A new local Austin theater has turned the old Jehovah's Witnesses church building a few blocks from my home into a 96-seat playhouse! The Play Theatre Group has teamed up with local theater compnay the Coda Project, and also renting the facility out. They began their fall season with three Eugene Ionesco shorts. Nice!!
The theater's at 12th and Cedar Avenue, about a mile from the highway, due east from the capitol building. For the past 16 years I've lived just a few blocks away in the neighborhood right behind it.
I have to say, the transformation from church to theater is a big improvement as far as I'm concerned. We've already got lots of churches in the neighborhood, and I don't think the loss will cause the religiosity quotient to fall much.
The same couple of Jehovah's Witness ladies came by my house every year handing out literature, and they were always quite friendly. But let's face it. Would I rather have the building occupied by people who once a year send out door knockers to interrupt me while I'm watching football on the weekends to give me religious literature I don't want, or people staging Ionesco? Really there's no competition.
Last weekend I went with my friend Tracey to see the Sunday matinee while Kathy was out of town, but we could only stay for two of the three short plays. I should have written this up right after we saw them so I'd do a better job reviewing the performances; I've forgotten too many details.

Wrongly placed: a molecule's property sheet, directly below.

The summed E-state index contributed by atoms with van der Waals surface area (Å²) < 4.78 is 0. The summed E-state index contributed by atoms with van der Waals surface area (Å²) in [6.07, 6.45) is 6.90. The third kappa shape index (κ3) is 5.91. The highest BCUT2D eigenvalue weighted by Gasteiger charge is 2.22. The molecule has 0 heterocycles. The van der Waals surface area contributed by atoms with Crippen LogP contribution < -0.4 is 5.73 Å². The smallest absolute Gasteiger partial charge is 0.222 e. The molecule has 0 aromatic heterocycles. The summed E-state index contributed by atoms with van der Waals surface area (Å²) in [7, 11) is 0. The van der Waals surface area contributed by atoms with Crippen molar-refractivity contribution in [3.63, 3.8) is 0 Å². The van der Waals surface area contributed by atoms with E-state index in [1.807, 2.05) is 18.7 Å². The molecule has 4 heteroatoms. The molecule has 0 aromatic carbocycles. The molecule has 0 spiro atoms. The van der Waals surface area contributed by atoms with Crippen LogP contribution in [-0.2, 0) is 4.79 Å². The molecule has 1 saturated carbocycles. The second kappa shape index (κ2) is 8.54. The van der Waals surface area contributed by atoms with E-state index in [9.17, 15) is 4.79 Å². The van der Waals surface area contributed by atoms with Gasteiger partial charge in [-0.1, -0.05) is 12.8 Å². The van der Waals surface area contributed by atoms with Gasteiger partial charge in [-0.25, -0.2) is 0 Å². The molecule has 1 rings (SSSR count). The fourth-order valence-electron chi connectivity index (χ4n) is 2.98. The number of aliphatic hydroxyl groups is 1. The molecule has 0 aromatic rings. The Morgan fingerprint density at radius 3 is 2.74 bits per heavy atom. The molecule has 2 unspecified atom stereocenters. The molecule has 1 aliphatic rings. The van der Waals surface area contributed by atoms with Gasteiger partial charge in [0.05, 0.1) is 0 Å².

The theater itself was cozy, well-designed and audience friendly, not a bad seat in the house. I thought they did a nice job with the performance space, though actors inexplicably used a trailer out back as a changing room - the church building is big enough that it seems like there should be enough space to change inside, but perhaps renovations aren't complete.
If you've never seen or read any of Ionesco's plays, you simply must attend this production to expose yourself to his wonderful absurdist humor. His genius and theatrical legacy are nothing short of a world treasure - a gift from a twisted mind that transformed modern humor as we know it, for the better, and the sillier.
That said, Coda's production was merely adequate - honestly not as finely performed as I might have hoped, but certainly good enough to make for an enjoyable Sunday afternoon. I laughed and enjoyed myself, but perhaps might have wished a bit more from the actors (the staging was sparse, so the acting is everything). None of them particularly wowed me, but neither did I find any of their performances disappointing or poor. It was their first weekend so maybe I should cut them a little slack. I'll probably even go back again to see the third play we missed. The show was well worth the $15 admission, but if you go on Thursday night it's pay what you can.
If you like theater and you like to laugh, I'd encourage you to check out the scene for yourself - the plays are funny and you'll get a chance to visit Austin's newest theater space.
So long, Jehovah's Witnesses ... Play Theatre Group, welcome to the neighborhood